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Hyper-V Tips of the Day

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Hey folks!  I know it is Friday afternoon, it is mid-May, and most of the country is hip-deep in the NHL playoffs, so I figure I will give you a lighter post… something that will stick in your mind, but with no ‘gotta test it, action items attacked’ sort of thing.

Hyper-V has come a long way since its introduction.  They have gotten to a position of parity with vSphere (its major competition), with a few unique features and a couple of missing features… but for the first time the Microsoft team is confident that their product is on a par.

As someone who has been around Hyper-V since the beginning, I always enjoy when I notice something that has been introduced quietly; not the big ones, like Storage Live Migration and Dynamic Memory that get all of the fanfare, but smaller things. Such as:

  • Hot-changing of many of the Virtual Machine settings, such as Name, Integration Services, and Automatic Start Actions; these are all things that can be changed on running virtual machines.
  • Hot-changing Memory & CPU Resources: With Dynamic Memory the Minimum RAM can be lowered and the Maximum RAM can be raised; the Memory Buffer and Memory Weight can both be changed on the fly as well.
  • Virtual Hard Drives can be added to an existing SCSI Controller – this is great for demonstrating Storage Spaces!
  • Virtual Switches (previously Virtual Networks) can be modified on the fly, and virtual machines can be connected or disconnected on the fly; in fact the only change that cannot be made to Virtual Switches is with SR-IOV, which can only be configured for a virtual switch when that switch is created.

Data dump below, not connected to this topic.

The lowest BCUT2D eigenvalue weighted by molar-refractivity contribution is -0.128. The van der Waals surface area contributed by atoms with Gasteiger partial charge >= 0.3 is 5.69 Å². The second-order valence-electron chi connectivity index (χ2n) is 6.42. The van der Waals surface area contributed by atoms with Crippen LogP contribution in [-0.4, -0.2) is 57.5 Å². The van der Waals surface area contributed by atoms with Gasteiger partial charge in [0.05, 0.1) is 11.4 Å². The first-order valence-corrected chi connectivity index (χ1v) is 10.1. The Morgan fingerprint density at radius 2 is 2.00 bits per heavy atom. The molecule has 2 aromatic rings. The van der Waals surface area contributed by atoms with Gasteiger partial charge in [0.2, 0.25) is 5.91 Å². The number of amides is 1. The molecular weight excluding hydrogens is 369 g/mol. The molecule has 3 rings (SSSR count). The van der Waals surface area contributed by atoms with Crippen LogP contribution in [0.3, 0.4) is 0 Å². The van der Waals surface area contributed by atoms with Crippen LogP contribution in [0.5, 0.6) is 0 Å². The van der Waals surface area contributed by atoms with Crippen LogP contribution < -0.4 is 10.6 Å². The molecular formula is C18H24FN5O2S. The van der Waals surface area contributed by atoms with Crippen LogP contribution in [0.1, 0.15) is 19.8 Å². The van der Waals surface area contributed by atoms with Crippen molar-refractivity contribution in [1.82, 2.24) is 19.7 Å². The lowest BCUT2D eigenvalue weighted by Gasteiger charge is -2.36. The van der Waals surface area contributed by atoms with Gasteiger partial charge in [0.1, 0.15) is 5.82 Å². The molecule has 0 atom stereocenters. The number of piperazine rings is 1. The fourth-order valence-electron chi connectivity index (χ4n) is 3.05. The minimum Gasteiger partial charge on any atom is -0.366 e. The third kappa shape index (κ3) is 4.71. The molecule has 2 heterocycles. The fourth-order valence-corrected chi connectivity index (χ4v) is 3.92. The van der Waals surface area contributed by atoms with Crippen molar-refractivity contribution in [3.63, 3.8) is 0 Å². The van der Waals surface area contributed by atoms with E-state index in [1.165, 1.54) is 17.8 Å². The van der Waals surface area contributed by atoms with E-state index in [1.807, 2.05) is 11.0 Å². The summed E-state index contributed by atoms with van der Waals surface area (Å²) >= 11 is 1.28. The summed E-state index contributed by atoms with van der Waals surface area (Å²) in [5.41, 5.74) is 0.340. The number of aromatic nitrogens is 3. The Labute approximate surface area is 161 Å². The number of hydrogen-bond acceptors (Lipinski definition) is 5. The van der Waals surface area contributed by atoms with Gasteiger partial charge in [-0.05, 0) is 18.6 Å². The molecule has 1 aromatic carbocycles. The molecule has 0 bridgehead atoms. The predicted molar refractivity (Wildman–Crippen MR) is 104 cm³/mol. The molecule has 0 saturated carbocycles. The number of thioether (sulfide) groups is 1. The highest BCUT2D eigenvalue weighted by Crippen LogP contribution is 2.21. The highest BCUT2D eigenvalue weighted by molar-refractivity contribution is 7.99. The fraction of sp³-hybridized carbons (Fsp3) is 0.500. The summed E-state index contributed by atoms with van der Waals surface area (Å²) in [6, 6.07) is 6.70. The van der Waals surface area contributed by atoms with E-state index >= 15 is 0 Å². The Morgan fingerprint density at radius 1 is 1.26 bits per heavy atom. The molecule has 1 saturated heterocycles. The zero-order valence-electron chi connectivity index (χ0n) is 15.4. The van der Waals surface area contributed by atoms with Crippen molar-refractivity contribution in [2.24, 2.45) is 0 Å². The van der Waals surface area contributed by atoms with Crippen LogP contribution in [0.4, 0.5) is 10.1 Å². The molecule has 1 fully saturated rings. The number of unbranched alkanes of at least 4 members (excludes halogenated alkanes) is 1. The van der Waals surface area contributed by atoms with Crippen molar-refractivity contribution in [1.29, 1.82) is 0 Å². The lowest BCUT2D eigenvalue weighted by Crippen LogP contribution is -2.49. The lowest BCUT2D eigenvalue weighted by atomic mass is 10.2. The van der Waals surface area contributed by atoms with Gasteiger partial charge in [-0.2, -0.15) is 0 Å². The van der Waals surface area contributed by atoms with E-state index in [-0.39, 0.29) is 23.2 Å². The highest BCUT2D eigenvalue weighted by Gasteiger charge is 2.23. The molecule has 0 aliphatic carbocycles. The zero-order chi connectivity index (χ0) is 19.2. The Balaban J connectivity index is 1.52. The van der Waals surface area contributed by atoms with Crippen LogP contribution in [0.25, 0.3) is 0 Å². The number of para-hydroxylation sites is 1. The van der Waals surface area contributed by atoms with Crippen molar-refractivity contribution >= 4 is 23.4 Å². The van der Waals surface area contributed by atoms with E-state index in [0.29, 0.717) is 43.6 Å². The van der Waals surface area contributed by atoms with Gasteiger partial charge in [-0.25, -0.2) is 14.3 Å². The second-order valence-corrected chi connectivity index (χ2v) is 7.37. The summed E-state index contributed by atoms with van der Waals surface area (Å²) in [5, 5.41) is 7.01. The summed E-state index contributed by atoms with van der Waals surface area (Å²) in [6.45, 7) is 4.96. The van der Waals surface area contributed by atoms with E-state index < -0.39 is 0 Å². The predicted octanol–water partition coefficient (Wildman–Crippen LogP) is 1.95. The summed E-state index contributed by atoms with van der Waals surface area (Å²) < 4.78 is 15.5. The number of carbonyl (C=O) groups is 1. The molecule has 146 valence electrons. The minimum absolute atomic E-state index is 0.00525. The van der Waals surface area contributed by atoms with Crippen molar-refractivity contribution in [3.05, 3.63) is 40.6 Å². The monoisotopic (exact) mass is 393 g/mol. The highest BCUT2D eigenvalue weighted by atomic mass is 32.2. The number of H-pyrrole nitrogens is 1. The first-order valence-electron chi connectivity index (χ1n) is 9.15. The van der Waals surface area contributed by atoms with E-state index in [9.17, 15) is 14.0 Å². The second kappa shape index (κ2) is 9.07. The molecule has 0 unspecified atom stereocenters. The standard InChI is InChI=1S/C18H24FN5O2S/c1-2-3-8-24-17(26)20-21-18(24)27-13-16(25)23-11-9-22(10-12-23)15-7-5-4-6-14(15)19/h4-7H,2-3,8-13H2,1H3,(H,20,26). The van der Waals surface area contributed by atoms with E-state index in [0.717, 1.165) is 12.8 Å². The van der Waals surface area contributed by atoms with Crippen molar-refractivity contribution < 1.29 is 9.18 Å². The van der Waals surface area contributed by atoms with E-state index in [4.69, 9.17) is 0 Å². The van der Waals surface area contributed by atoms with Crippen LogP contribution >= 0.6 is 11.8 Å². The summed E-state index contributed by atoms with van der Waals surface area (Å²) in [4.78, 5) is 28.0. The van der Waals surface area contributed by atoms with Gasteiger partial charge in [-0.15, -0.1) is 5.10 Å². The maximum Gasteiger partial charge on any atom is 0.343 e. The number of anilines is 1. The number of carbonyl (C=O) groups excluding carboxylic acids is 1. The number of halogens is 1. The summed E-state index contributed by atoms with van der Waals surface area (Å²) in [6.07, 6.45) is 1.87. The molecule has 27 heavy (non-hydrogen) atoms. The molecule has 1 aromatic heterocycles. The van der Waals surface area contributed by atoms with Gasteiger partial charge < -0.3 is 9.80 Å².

• Snapshots can be taken of virtual machines at any point, and those snapshots can be reverted or deleted at any time.  One huge improvement to this is that VHDs and AVHD files will merge on the fly, instead of having to wait until the virtual machine is shut down.

These are just some of the minor improvements that I have found in Hyper-V in Windows Server 2012 (although it applies equally to Hyper-V Server 2012 and Hyper-V in Windows 8).  There are more of course, but in a nutshell we see real advantages here over previous versions.

No, we do not have hot-add memory and CPUs… I hope the team is working on that; but by enabling the adjustment (up and down) of Dynamic Memory we have made real strides, and adding to that the other improvements, it is worth downloading and installing right now!  You can deploy this in you lab and take advantage of the flexibility this technology can provide. Try it for yourself by downloading Windows Server 2012!

 

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